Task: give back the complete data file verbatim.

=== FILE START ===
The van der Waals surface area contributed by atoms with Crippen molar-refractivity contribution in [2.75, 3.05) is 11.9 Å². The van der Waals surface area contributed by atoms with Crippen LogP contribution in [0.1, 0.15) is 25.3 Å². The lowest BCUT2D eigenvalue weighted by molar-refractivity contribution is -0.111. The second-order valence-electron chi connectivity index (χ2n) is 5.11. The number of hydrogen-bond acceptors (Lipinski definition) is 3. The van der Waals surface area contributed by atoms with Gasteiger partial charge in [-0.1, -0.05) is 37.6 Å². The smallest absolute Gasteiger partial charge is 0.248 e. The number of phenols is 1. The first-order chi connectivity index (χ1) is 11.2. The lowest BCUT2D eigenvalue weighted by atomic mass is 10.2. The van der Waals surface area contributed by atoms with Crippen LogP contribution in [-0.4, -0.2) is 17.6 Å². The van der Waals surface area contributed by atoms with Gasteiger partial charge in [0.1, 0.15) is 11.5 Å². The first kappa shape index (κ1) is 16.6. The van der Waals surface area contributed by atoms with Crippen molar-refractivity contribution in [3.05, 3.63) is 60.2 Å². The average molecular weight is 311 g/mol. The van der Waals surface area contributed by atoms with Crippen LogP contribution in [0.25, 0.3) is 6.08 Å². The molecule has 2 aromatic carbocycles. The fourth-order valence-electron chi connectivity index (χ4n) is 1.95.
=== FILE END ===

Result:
The van der Waals surface area contributed by atoms with Crippen molar-refractivity contribution in [2.75, 3.05) is 11.9 Å². The van der Waals surface area contributed by atoms with Crippen LogP contribution in [0.1, 0.15) is 25.3 Å². The lowest BCUT2D eigenvalue weighted by molar-refractivity contribution is -0.111. The second-order valence-electron chi connectivity index (χ2n) is 5.11. The number of hydrogen-bond acceptors (Lipinski definition) is 3. The van der Waals surface area contributed by atoms with Gasteiger partial charge in [-0.1, -0.05) is 37.6 Å². The smallest absolute Gasteiger partial charge is 0.248 e. The number of phenols is 1. The first-order chi connectivity index (χ1) is 11.2. The lowest BCUT2D eigenvalue weighted by atomic mass is 10.2. The van der Waals surface area contributed by atoms with Crippen LogP contribution in [-0.4, -0.2) is 17.6 Å². The van der Waals surface area contributed by atoms with Gasteiger partial charge in [0.1, 0.15) is 11.5 Å². The first kappa shape index (κ1) is 16.6. The van der Waals surface area contributed by atoms with Crippen molar-refractivity contribution in [3.05, 3.63) is 60.2 Å². The average molecular weight is 311 g/mol. The van der Waals surface area contributed by atoms with Crippen LogP contribution in [0.25, 0.3) is 6.08 Å². The molecule has 2 aromatic carbocycles. The fourth-order valence-electron chi connectivity index (χ4n) is 1.95.